What Are Aesthetics? Essay

1429 Words 6 Pages
When questioning something as controversial as the possibility of a standard of aesthetic judgment, one must take into account the many different perspectives that already exist on the matter. For centuries now, some of the greatest philosophers such as David Hume and Immanuel Kant have attempted to answer this timeless question. However, understandings and interpretations of art are constantly evolving. This has made a clear concise answer difficult to find. Throughout this essay, I will discuss previous opinions and beliefs on the matter, primarily focusing on the ides of philosopher David Hume, then touching on Noel Carroll’s critique of Hume’s philosophy, and then go into further detail of my own analysis of the question. One of the …show more content…
Farther into Hume’s theory of aesthetics, he debates that there are two stages of aesthetic judgment: the first stage being the perception of colour and shapes, and the second stage being the feelings of approbation/ disapprobation. I find Hume’s theory to be flawed in this analysis because his initial claim was that the feelings of approbation and disapprobation were a causal reaction. If this were the case, then the feelings of approbation and disapprobation would have been presented to be stage one, rather than in stage two. I disagree with these two stages that Hume proposes because, for instance, when first looking at a painting, I would argue that one first sees the subject and feels this moment of approbation, rather than first seeing the structural elements of the painting such as shapes and colours. For example, if you were to give a child a painting, and ask them about it, they would talk first about the subject of the painting and the scene, whether or not they enjoyed the painting (approbation/ disapprobation), and then, most likely only when prompted, they would mention the different colours and shapes that they saw. This is one reason that my opinion deviates from that of Hume’s. I believe that there is a natural human tendency to judge artwork by subjective means, not by a standard of complex principles in which only a select few can really grasp. Scholar Noel Carroll wrote an article in 1984 entitled ‘Hume’s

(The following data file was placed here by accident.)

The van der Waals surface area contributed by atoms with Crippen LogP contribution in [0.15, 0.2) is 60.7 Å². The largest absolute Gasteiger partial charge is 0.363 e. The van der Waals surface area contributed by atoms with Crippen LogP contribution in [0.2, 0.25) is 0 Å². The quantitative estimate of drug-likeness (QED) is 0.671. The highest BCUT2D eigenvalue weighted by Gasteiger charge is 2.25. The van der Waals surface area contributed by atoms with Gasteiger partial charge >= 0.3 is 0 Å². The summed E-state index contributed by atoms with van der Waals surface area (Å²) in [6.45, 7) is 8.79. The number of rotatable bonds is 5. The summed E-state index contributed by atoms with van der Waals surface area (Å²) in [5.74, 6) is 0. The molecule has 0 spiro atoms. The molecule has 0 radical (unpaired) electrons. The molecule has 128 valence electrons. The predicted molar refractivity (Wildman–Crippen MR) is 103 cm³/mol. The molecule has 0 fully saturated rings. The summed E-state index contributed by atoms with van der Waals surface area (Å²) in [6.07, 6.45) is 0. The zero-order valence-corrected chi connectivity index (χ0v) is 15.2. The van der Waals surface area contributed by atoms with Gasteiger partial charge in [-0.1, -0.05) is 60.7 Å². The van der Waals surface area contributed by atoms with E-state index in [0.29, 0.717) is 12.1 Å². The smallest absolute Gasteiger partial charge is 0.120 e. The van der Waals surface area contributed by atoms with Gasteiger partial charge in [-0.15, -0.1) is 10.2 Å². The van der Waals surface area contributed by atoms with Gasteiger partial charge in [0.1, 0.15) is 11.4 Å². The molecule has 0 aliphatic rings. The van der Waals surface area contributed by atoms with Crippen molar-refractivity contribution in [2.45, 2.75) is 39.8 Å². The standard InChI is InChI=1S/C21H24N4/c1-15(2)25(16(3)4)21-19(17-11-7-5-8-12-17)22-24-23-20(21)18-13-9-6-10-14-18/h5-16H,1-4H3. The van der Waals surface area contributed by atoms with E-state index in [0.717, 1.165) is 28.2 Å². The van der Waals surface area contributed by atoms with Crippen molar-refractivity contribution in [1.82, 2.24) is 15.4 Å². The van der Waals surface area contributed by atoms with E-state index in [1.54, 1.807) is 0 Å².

Related Documents